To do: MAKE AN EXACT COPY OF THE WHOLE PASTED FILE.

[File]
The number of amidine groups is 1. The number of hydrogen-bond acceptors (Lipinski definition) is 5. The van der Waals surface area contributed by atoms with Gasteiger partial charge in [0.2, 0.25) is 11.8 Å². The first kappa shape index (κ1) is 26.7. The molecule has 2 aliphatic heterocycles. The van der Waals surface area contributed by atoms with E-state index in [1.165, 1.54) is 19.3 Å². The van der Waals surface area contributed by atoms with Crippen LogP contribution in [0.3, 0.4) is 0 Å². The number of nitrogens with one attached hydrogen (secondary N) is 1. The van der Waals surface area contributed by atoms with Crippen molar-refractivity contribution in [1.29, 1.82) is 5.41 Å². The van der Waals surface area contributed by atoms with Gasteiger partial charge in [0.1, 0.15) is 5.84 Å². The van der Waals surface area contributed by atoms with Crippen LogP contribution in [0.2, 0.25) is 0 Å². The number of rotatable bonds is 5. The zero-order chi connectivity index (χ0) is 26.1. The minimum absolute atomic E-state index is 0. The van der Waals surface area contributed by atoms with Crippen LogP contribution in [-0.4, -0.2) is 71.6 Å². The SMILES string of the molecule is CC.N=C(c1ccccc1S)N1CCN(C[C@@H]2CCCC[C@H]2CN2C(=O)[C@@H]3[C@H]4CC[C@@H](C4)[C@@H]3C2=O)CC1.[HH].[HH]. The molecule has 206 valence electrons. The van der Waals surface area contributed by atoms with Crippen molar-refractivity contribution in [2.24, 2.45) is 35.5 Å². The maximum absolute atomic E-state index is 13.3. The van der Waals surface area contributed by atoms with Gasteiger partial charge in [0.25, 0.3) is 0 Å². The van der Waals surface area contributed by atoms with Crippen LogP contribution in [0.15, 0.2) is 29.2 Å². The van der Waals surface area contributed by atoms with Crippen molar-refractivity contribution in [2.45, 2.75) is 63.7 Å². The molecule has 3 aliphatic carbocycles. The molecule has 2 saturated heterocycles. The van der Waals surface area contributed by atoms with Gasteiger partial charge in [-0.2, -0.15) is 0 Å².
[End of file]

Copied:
The number of amidine groups is 1. The number of hydrogen-bond acceptors (Lipinski definition) is 5. The van der Waals surface area contributed by atoms with Gasteiger partial charge in [0.2, 0.25) is 11.8 Å². The first kappa shape index (κ1) is 26.7. The molecule has 2 aliphatic heterocycles. The van der Waals surface area contributed by atoms with E-state index in [1.165, 1.54) is 19.3 Å². The van der Waals surface area contributed by atoms with Crippen LogP contribution in [0.3, 0.4) is 0 Å². The number of nitrogens with one attached hydrogen (secondary N) is 1. The van der Waals surface area contributed by atoms with Crippen molar-refractivity contribution in [1.29, 1.82) is 5.41 Å². The van der Waals surface area contributed by atoms with Gasteiger partial charge in [0.1, 0.15) is 5.84 Å². The van der Waals surface area contributed by atoms with Crippen LogP contribution in [0.2, 0.25) is 0 Å². The number of rotatable bonds is 5. The zero-order chi connectivity index (χ0) is 26.1. The minimum absolute atomic E-state index is 0. The van der Waals surface area contributed by atoms with Crippen LogP contribution in [-0.4, -0.2) is 71.6 Å². The SMILES string of the molecule is CC.N=C(c1ccccc1S)N1CCN(C[C@@H]2CCCC[C@H]2CN2C(=O)[C@@H]3[C@H]4CC[C@@H](C4)[C@@H]3C2=O)CC1.[HH].[HH]. The molecule has 206 valence electrons. The van der Waals surface area contributed by atoms with Crippen molar-refractivity contribution in [2.24, 2.45) is 35.5 Å². The maximum absolute atomic E-state index is 13.3. The van der Waals surface area contributed by atoms with Gasteiger partial charge in [0.25, 0.3) is 0 Å². The van der Waals surface area contributed by atoms with Crippen LogP contribution in [0.15, 0.2) is 29.2 Å². The van der Waals surface area contributed by atoms with Crippen molar-refractivity contribution in [2.45, 2.75) is 63.7 Å². The molecule has 3 aliphatic carbocycles. The molecule has 2 saturated heterocycles. The van der Waals surface area contributed by atoms with Gasteiger partial charge in [-0.2, -0.15) is 0 Å².